Mary Poppins Returns
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All Critics (31)
| Top Critics (4)
| Fresh (28)
| Rotten (3)
| DVD (6)
Ultimate odd couple Marlon Brando and Frank Sinatra play charismatic cats in hats and spats on the mean (but very clean) streets of New York.
Conceivably the best picture Sam Goldwyn ever produced.
Guys and Dolls is a bangup filmusical in the topdrawer Goldwyn manner.
A musical fairly glittering with intelligence and invention.
The script is perhaps even better than most of the musical numbers, crackling with the Damon Runyon-style dialogue and with the colour of the stories on which Ben Hecht based his screenplay.
The showtunes are weapons-grade: especially Sit Down You're Rockin' the Boat, which never fails to get any audience on its feet. A must.
Joseph L Mankiewicz's adaptation of the Frank Loesser Broadway musical, itself adapted from Damon Runyon stories, looks a treat. The wonder of the film is that it combines widescreen colour and opulence with an earthy, street-level humour.
Brando the singing actor and Sinatra the acting singer make a remarkable pair as sharp-suited gangsters and gamblers, along with their "dolls", Vivian Blaine and the English actress Jean Simmons.
Brando and Sinatra are on top form, but it's Simmons who steals the show.
A proper CinemaScope delight, with fabulous dialogue, wonderful tunes.
An escapist, sing-along joy with a winning edge of grown-up wit, making for a perfect festive season night out for anyone fond of a splash of old-school style.
Brando wasn't producer Sam Goldwyn's first choice as Sky (that was Gene Kelly) but he acquits himself outstandingly.
The opening says it all. Or rather, shows it. A beautifully choreographed piece sets the tone of the film, the city, and the characters. As we follow a watch being stolen numerous times, it shows us the petty crime, and the fun and exuberant dances show us the whimsical nature. Sinatra is great as Nathan Detroit, and Brando shows us a completely new side to himself. Sure, his singing may have been cut and pasted from multiple takes, but cinema is all abut creating illusions. The film may be gentle and obvious, but none can deny the sheer excellence of routines, such as the sewer craps game. Making good use of color, movement, humor, and songs, this is a classically addictive film.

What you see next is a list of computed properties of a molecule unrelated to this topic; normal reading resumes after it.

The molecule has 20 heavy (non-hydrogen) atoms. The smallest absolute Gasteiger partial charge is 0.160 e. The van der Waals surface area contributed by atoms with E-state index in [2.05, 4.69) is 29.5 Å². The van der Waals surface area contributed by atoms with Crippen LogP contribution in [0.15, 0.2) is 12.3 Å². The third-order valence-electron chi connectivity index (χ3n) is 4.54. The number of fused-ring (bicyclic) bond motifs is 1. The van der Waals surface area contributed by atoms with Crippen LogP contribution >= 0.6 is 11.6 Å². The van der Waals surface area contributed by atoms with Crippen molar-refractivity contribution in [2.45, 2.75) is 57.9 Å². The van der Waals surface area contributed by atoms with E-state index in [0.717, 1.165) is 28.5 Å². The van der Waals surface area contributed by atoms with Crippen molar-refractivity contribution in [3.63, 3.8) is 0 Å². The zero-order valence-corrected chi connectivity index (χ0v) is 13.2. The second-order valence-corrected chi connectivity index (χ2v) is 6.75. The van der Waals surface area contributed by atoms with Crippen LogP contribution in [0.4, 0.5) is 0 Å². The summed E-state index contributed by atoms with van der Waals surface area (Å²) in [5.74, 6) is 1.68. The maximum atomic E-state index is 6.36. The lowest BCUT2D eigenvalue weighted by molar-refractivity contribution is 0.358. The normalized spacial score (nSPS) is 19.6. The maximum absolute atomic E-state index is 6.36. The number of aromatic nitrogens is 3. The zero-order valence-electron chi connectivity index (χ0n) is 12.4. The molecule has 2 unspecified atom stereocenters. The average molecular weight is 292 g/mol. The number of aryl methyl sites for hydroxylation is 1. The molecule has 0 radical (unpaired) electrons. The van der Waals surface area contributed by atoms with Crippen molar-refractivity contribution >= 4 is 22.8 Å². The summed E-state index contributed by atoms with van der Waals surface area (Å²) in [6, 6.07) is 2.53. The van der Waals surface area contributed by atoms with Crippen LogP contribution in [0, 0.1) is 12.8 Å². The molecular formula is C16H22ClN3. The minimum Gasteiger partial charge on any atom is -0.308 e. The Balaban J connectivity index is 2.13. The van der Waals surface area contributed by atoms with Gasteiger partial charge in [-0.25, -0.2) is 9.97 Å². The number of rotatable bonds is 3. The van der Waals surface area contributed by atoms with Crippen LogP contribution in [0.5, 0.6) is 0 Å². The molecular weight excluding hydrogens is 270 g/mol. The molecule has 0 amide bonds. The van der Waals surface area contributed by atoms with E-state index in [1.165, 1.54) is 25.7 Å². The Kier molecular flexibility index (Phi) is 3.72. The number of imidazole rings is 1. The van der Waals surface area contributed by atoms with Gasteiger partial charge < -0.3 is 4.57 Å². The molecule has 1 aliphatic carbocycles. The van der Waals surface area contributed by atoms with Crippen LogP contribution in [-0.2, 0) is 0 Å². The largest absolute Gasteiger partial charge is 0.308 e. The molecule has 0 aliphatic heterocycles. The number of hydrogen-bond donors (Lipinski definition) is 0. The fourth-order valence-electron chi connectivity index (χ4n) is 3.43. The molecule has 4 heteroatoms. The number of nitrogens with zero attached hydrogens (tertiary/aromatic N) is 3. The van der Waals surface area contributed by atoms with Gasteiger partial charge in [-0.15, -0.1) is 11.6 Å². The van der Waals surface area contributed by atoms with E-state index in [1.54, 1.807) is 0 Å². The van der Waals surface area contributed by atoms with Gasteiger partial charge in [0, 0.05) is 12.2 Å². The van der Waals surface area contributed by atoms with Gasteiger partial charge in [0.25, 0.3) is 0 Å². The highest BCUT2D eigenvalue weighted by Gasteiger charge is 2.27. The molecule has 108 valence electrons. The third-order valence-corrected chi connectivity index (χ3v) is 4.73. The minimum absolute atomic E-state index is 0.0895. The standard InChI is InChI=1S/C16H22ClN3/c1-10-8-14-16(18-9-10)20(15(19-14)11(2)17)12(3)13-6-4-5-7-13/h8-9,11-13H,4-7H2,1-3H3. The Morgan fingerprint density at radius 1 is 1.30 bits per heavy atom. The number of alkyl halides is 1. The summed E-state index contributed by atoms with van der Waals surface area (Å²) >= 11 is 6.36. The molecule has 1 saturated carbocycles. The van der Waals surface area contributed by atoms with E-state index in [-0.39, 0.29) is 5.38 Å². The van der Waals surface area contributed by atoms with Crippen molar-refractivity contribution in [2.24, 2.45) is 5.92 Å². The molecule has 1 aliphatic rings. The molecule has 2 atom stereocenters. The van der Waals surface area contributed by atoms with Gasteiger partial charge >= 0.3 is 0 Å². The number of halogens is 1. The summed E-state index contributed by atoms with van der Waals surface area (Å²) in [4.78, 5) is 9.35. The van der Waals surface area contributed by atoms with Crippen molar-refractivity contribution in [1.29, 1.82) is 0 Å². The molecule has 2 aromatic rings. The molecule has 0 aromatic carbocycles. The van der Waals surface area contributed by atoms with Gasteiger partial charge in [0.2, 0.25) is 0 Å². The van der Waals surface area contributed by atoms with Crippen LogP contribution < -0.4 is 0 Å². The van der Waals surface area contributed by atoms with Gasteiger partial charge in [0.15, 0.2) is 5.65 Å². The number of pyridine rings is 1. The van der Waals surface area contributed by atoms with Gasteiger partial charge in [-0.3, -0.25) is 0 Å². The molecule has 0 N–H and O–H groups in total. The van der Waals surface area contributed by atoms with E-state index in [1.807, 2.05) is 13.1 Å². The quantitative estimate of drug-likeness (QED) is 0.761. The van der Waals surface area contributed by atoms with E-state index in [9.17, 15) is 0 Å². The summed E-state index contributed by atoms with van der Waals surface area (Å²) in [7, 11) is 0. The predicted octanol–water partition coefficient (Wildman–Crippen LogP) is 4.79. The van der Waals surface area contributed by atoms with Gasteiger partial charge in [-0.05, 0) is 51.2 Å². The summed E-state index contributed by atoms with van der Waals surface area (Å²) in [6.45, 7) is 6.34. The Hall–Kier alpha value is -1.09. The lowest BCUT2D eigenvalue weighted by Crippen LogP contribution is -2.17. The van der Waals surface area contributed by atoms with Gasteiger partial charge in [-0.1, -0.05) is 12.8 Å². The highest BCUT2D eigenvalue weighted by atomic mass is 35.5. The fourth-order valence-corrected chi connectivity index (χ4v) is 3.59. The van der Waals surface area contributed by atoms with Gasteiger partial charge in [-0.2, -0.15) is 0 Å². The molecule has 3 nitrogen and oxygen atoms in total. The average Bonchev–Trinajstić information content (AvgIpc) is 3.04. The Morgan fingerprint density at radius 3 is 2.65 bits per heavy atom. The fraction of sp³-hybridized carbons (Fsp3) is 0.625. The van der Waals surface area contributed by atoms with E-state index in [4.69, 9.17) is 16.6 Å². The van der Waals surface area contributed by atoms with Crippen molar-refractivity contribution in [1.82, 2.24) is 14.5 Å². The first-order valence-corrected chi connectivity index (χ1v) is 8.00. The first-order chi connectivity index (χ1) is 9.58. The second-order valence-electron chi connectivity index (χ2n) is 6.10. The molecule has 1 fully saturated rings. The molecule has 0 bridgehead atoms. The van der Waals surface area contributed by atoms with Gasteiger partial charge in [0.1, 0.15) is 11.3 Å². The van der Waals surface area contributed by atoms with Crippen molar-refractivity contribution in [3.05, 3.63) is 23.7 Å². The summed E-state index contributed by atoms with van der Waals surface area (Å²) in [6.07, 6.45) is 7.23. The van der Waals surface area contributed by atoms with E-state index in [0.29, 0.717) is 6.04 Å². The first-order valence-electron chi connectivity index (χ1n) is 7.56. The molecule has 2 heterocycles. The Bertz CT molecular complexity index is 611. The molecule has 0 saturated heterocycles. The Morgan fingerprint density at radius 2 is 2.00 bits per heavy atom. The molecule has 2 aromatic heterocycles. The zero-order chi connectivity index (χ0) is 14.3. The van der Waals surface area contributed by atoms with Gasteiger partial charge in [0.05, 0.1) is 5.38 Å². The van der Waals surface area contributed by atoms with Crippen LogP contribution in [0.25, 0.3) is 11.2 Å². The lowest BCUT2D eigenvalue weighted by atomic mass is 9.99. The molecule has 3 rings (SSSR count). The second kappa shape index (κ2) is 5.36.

If you don't think Brando has range, you need to see this movie. I love it, the songs are good, the actors are good, the story is interesting, and it's exciting and romantic too. I love it.
Bouncy MGM musical set during the late 1940s detailing the activities of petty criminals and professional gamblers in New York . Nathan Detroit bets that Sky Masterson can't take uptight, ultraconservative Sarah Brown to Havana on a date. Detroit hopes to win $1000 so he can secure a place for his crap game. As with most musicals, the plot is merely an excuse to sing a lot of songs. The enjoyable score includes such classics as "Sit Down, You're Rockin' the Boat", "Luck Be a Lady" and "Fugue for Tinhorns". The cinematography, costumes and Michael Kidd's choreography are marvelous as well. However the film's exalted reputation is overrated. Non-singers Jean Simmons and Marlon Brando are adequate, as is the rest of the cast, but no one is particularly exceptional. Even Frank Sinatra, who was reportedly unhappy with not playing Sky Masterson, gives a rather cheerless performance. The studio bound production is stagy and artificial, unbefitting a story set within the streets of New York City. And the film's bloated 150 minutes will test even the most ardent theater fan. A good adaptation, just not a great one.
A bland musical that has very little personality or originality. Marlon Brando and Frank Sinatra were entertaining, but served very little importance. The film has no depth or meaning, resulting in a forgettable experience.
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